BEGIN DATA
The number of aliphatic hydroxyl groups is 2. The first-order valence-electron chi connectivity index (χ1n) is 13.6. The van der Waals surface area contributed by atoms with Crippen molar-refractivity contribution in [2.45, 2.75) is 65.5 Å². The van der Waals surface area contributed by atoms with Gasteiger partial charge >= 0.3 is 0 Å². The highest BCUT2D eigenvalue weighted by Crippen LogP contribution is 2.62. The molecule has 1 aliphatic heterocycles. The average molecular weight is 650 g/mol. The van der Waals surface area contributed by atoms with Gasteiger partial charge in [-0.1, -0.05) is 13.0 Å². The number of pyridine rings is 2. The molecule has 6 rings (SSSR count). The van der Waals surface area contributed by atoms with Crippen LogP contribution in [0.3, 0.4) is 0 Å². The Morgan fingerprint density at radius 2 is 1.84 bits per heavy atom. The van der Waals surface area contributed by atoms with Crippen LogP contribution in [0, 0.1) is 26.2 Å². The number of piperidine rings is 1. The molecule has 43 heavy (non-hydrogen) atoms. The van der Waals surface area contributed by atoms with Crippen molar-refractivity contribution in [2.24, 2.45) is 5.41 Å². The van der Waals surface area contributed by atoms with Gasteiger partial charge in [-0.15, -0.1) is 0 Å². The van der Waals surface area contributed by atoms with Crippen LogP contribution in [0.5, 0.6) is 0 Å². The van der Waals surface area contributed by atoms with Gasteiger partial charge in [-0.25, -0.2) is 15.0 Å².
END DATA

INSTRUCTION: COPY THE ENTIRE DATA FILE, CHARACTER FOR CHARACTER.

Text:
The number of aliphatic hydroxyl groups is 2. The first-order valence-electron chi connectivity index (χ1n) is 13.6. The van der Waals surface area contributed by atoms with Crippen molar-refractivity contribution in [2.45, 2.75) is 65.5 Å². The van der Waals surface area contributed by atoms with Gasteiger partial charge >= 0.3 is 0 Å². The highest BCUT2D eigenvalue weighted by Crippen LogP contribution is 2.62. The molecule has 1 aliphatic heterocycles. The average molecular weight is 650 g/mol. The van der Waals surface area contributed by atoms with Gasteiger partial charge in [-0.1, -0.05) is 13.0 Å². The number of pyridine rings is 2. The molecule has 6 rings (SSSR count). The van der Waals surface area contributed by atoms with Crippen LogP contribution in [0.3, 0.4) is 0 Å². The Morgan fingerprint density at radius 2 is 1.84 bits per heavy atom. The van der Waals surface area contributed by atoms with Crippen LogP contribution in [0, 0.1) is 26.2 Å². The number of piperidine rings is 1. The molecule has 43 heavy (non-hydrogen) atoms. The van der Waals surface area contributed by atoms with Crippen molar-refractivity contribution in [2.24, 2.45) is 5.41 Å². The van der Waals surface area contributed by atoms with Gasteiger partial charge in [-0.15, -0.1) is 0 Å². The van der Waals surface area contributed by atoms with Crippen LogP contribution in [0.5, 0.6) is 0 Å². The van der Waals surface area contributed by atoms with Gasteiger partial charge in [-0.25, -0.2) is 15.0 Å².